These would be especially necessary at universities, which, along with the workplace, are notorious for their caste-based discrimination. In 2020, a Nepali caste-oppressed student named Prem Pariyar almost dropped out of California State University due to the casteism he faced. Pariyar did not hide his last name, which is a large caste-identifier under the system, and was outed to caste-privileged students. Their tone of voice would become patronizing when speaking to him, and their behavior changed when they learned through his last name that he was of lower caste. In one instance, at a community dinner, he was given a plate of food instead of being able to serve himself, implying that by touching the food he would contaminate it. He brought this harassment to the school administration, but, because caste was not included in the school’s list of protected categories, they could not initiate any formal action.
CSU was structured to not protect students like Pariyar. Two years later, all universities in the California State system added caste as a protected category, which Pariyar called “very personal to [himself] and a historic win for caste-oppressed people in the US.” This was instrumental for Pariyar and many others, as their experiences of harm and harassment in the university setting were finally being heard. For example, Pariyar looked back on his undergraduate years and remembered how his other Dalit friends were scared of being outed based on their caste when living with upper caste people and were scared of losing housing over it. In an interview with Pariyar, he shared the fear of being outed to his upper-caste South Asian acquaintances who quickly turned a cold shoulder when they found out he was a Dalit person. An article he is paraphrased in said that “it triggered him deeply, leaving him humiliated and powerless. He calls it intergenerational trauma. It depressed him to know that he could not escape caste, even in America.” His experiences as a Dalit person in America propelled his activism and organizing to add caste-based protections to the anti-discrimination policy. He first spoke about his experiences with casteism in the classroom with supportive professors and started building a movement to institute these policies on the larger UC scale. Several other schools throughout the US have followed suit, including Harvard Graduate School, Brandeis University, Colby College, Scripps College, and the UC school system. Tufts should be next.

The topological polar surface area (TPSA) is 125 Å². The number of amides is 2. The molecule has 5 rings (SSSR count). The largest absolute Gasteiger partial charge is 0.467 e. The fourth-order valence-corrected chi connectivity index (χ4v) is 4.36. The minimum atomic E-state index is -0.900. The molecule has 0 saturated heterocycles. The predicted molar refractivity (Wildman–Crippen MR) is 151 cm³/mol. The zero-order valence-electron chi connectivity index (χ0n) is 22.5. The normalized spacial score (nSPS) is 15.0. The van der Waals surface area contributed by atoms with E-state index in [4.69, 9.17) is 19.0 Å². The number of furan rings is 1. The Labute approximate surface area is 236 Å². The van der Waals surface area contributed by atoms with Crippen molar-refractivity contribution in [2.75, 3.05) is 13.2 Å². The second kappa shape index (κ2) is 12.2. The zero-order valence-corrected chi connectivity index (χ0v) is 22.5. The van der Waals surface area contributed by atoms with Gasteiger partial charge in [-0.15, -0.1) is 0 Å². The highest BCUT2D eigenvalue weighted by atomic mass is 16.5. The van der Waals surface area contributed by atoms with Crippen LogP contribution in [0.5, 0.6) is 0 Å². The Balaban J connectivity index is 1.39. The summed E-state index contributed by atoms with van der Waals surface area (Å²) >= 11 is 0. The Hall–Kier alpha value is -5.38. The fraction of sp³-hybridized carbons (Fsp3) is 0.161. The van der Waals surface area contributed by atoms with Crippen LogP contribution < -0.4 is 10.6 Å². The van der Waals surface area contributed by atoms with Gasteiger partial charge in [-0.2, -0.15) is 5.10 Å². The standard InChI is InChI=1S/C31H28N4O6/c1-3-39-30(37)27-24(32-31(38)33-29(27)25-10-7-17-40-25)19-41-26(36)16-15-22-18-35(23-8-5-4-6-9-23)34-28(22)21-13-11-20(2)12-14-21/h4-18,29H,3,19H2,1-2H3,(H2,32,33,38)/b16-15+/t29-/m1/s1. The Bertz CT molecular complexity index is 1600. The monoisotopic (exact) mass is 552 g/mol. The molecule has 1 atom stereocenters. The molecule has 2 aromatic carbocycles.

At Tufts, as with every other higher-education institution, our current system does not protect students from caste-based discrimination. The lack of protection makes it difficult for students with marginalized caste identities to feel comfortable reporting caste-based discrimination. Adding caste to the non-discrimination policy lets caste-marginalized students know that their institution values their comfort and livelihood. Under this policy addition, students, faculty, and staff across the university would be able to report incidents of caste discrimination. This gives caste-marginalized people a way for their experiences to be heard and provided with a more inclusive and straightforward pathway to addressing discrimination.
The petition to add caste-based protections into Tufts’ discrimination policy is available at bit.ly/casteattufts.